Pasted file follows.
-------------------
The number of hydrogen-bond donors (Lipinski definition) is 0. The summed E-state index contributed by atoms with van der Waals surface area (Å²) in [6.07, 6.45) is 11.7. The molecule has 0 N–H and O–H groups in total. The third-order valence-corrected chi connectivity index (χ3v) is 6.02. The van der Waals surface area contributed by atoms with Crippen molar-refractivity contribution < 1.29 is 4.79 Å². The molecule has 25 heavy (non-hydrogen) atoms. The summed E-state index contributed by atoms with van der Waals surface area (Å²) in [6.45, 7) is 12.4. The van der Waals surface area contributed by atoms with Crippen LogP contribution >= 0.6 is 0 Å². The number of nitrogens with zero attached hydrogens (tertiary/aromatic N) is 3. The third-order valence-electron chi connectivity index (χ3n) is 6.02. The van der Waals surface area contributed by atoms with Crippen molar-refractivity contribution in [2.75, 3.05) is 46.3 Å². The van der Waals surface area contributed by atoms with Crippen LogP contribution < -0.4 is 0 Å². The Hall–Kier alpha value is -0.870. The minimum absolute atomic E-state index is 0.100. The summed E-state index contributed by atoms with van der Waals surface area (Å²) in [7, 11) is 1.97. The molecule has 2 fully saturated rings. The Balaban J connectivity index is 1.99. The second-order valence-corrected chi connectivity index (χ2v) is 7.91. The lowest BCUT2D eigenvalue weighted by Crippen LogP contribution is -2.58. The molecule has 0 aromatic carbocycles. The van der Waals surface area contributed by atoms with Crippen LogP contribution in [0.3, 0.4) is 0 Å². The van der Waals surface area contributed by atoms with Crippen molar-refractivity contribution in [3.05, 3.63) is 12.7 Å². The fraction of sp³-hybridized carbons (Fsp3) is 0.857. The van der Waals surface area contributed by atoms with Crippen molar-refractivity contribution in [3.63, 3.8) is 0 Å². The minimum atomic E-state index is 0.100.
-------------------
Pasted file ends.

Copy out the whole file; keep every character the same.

The number of hydrogen-bond donors (Lipinski definition) is 0. The summed E-state index contributed by atoms with van der Waals surface area (Å²) in [6.07, 6.45) is 11.7. The molecule has 0 N–H and O–H groups in total. The third-order valence-corrected chi connectivity index (χ3v) is 6.02. The van der Waals surface area contributed by atoms with Crippen molar-refractivity contribution < 1.29 is 4.79 Å². The molecule has 25 heavy (non-hydrogen) atoms. The summed E-state index contributed by atoms with van der Waals surface area (Å²) in [6.45, 7) is 12.4. The van der Waals surface area contributed by atoms with Crippen LogP contribution >= 0.6 is 0 Å². The number of nitrogens with zero attached hydrogens (tertiary/aromatic N) is 3. The third-order valence-electron chi connectivity index (χ3n) is 6.02. The van der Waals surface area contributed by atoms with Crippen molar-refractivity contribution in [2.75, 3.05) is 46.3 Å². The van der Waals surface area contributed by atoms with Crippen LogP contribution < -0.4 is 0 Å². The Hall–Kier alpha value is -0.870. The minimum absolute atomic E-state index is 0.100. The summed E-state index contributed by atoms with van der Waals surface area (Å²) in [7, 11) is 1.97. The molecule has 2 fully saturated rings. The Balaban J connectivity index is 1.99. The second-order valence-corrected chi connectivity index (χ2v) is 7.91. The lowest BCUT2D eigenvalue weighted by Crippen LogP contribution is -2.58. The molecule has 0 aromatic carbocycles. The van der Waals surface area contributed by atoms with Crippen LogP contribution in [0.3, 0.4) is 0 Å². The van der Waals surface area contributed by atoms with Crippen molar-refractivity contribution in [3.05, 3.63) is 12.7 Å². The fraction of sp³-hybridized carbons (Fsp3) is 0.857. The van der Waals surface area contributed by atoms with Crippen molar-refractivity contribution in [3.63, 3.8) is 0 Å². The minimum atomic E-state index is 0.100.